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April 21, 2017      2:27 PM

Smith: Donner Party or City Upon a Hill?

QR’s Liberal Columnist Glenn W. Smith argues that the vision of America of today’s dominant GOP leadership has more in common with the doomed Donner Party than with a “Shining City Upon a Hill.”

In 1984, then-New York Gov. Mario Cuomo gave the keynote address at the Democratic Convention. Cuomo spoke of Americans’ shared vision of the nation as “a shining city upon a hill.” It’s a favorite metaphor of our politicians, from John Winthrop in the 1600s to John Kennedy and Ronald Reagan in the 20th Century.

Cuomo, however, used the reference to point out that in America, there is a part of the city that does not shine, places where the elderly huddle in unheated basements, where the young can’t afford college, where people can’t get health care. The New York governor received a lot of attention for his “Tale of Two Cities” talk.

But there’s another part of that speech that’s even more powerful. In it, Cuomo uses the great U.S. Western migration of the 1840s to paint a vivid picture of Democratic moral values and hopes for America:

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By Glenn W. Smith

April 10, 2017      4:38 PM

Greenfield: Legislators, Man Your Abacuses

QR’s Resident number cruncher Dr. Stuart Greenfield, Ph.D., says cumulative growth in GRR is once again negative, which could be significantly bad legislators trying to finish a state budget as the House and Senate try to hash out their differences

In last month’s analysis of the state’s revenue situation, I was heartened because the rate of change in cumulative General Revenue-Related (GRR) revenue, and the rate of change in the rate of change was positive. 

Who could ask for anything more? Not me.  

However, things have changed quickly, as Figure 1 shows, the cumulative growth in GRR is once again negative. Through March 2017 GRR revenue is 0.2 percent less than the revenue through March 2016.  The Biennial Revenue Estimate (BRE) estimated that GRR would increase by 1.7 percent in FY17.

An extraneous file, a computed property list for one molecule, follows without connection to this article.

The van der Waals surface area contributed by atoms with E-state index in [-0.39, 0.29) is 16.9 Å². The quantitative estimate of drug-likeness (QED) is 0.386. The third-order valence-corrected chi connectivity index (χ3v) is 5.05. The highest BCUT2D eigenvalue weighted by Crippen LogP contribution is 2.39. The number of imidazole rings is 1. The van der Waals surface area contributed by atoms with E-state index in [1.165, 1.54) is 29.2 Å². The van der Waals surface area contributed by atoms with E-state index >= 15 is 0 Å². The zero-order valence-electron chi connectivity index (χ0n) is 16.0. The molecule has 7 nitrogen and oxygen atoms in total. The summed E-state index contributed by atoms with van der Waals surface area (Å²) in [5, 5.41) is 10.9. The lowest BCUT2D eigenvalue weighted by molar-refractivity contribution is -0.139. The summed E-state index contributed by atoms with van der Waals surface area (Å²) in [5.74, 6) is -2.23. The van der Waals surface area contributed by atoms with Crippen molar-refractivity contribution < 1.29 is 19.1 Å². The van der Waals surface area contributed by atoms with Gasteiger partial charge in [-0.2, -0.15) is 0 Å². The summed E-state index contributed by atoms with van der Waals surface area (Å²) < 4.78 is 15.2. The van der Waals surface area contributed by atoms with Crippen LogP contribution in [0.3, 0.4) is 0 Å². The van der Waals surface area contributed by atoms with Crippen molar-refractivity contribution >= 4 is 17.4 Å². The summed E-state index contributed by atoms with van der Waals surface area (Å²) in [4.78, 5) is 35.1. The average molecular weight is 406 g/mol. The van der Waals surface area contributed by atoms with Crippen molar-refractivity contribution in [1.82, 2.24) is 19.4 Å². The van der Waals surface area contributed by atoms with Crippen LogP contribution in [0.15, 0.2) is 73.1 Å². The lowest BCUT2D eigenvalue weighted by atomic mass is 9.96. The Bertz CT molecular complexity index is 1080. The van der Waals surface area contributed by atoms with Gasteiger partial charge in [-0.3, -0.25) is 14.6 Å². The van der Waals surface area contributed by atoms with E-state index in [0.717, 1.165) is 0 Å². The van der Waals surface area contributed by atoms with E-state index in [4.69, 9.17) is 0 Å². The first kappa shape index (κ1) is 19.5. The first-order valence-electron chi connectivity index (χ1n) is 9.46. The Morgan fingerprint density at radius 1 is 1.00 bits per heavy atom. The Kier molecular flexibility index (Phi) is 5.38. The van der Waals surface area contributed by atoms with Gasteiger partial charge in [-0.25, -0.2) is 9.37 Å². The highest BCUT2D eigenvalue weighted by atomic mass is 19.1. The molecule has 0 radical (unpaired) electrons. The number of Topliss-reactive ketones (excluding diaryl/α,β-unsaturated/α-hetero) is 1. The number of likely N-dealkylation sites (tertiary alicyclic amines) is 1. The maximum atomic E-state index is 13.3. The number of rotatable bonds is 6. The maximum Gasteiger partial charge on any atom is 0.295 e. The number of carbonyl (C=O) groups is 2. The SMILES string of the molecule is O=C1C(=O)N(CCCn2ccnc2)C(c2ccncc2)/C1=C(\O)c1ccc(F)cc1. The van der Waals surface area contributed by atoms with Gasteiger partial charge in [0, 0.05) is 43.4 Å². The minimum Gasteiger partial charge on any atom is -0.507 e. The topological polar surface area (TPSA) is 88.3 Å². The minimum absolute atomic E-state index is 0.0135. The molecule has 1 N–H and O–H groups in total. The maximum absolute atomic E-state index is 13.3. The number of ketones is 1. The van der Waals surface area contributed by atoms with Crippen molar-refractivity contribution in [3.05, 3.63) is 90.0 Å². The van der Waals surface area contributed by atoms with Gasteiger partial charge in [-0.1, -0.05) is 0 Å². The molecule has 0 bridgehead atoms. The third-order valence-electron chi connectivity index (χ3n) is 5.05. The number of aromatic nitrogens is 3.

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By Dr. Stuart Greenfield

April 7, 2017      6:02 PM

Smith: Good News, Bad News

QR’s Liberal Columnist Glenn W. Smith applauds the common sense of House budget writers, but warns that Trumpism remains loose across the land

First, the good news. There was an outbreak of common sense in the Texas House of Representatives this week. Members voted to get us through drizzly economic weather and balance the budget by using $2.5 billion of the Rainy Day Fund. The Texas Senate, an “upper chamber” in name only, had instead employed an unconstitutional accounting trick involving now-you-see-them, now-you-don’t highway funds.

House members tried once again to drive a stake through the heart of Lt. Gov. Dan Patrick’s zombie school voucher plan. It remains to be seen whether the anti-voucher budget language will hold, but it sure signals that an overwhelming coalition of rural and urban House members prefer the word “public” to define the state’s K through 12 schools.

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By Glenn W. Smith

April 4, 2017      4:10 PM

Tassin: Senator Huffman's "Yes" Vote Saves the Voucher Bill

President of the Fort Bend ISD School Board argues against her senator’s acquiescence on SB3: “What is most troubling about this is that Senator Huffman stated she was against SB3 and admitted it is not good for the school districts she represents.”

Normally, we can look at a legislator’s vote on a bill and easily determine if they were for or against it. Simply put, constituents think a “yes” vote means the legislator supported the legislation and a “no” vote means they opposed it. But, at times our complicated political process is not that transparent. That’s what happened on Senate Bill 3 (SB3), the voucher bill.